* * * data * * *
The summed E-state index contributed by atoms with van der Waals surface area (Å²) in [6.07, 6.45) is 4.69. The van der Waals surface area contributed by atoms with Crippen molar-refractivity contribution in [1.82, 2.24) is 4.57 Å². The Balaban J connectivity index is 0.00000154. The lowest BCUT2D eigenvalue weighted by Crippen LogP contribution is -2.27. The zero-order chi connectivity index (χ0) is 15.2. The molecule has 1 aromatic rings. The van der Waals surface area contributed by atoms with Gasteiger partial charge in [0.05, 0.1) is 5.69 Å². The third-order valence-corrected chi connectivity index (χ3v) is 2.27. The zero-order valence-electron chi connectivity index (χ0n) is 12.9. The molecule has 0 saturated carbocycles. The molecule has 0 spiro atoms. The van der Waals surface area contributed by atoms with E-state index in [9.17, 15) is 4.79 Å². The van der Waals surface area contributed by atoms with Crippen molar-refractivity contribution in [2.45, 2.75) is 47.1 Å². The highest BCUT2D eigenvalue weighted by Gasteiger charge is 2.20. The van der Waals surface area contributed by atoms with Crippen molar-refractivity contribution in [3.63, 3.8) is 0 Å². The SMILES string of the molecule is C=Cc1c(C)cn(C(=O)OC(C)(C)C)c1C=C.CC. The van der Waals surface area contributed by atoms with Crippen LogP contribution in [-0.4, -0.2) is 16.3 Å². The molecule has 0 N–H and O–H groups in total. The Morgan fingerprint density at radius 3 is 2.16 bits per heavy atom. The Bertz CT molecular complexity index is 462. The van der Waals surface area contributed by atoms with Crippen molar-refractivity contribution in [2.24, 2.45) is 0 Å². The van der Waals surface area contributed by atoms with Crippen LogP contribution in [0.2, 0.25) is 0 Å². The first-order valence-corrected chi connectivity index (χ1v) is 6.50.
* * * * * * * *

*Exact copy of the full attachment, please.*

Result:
The summed E-state index contributed by atoms with van der Waals surface area (Å²) in [6.07, 6.45) is 4.69. The van der Waals surface area contributed by atoms with Crippen molar-refractivity contribution in [1.82, 2.24) is 4.57 Å². The Balaban J connectivity index is 0.00000154. The lowest BCUT2D eigenvalue weighted by Crippen LogP contribution is -2.27. The zero-order chi connectivity index (χ0) is 15.2. The molecule has 1 aromatic rings. The van der Waals surface area contributed by atoms with Gasteiger partial charge in [0.05, 0.1) is 5.69 Å². The third-order valence-corrected chi connectivity index (χ3v) is 2.27. The zero-order valence-electron chi connectivity index (χ0n) is 12.9. The molecule has 0 saturated carbocycles. The molecule has 0 spiro atoms. The van der Waals surface area contributed by atoms with E-state index in [9.17, 15) is 4.79 Å². The van der Waals surface area contributed by atoms with Crippen molar-refractivity contribution in [2.45, 2.75) is 47.1 Å². The highest BCUT2D eigenvalue weighted by Gasteiger charge is 2.20. The van der Waals surface area contributed by atoms with Crippen molar-refractivity contribution in [3.63, 3.8) is 0 Å². The SMILES string of the molecule is C=Cc1c(C)cn(C(=O)OC(C)(C)C)c1C=C.CC. The van der Waals surface area contributed by atoms with Crippen LogP contribution in [-0.4, -0.2) is 16.3 Å². The molecule has 0 N–H and O–H groups in total. The Morgan fingerprint density at radius 3 is 2.16 bits per heavy atom. The Bertz CT molecular complexity index is 462. The van der Waals surface area contributed by atoms with Crippen molar-refractivity contribution in [2.24, 2.45) is 0 Å². The van der Waals surface area contributed by atoms with Crippen LogP contribution in [0.2, 0.25) is 0 Å². The first-order valence-corrected chi connectivity index (χ1v) is 6.50.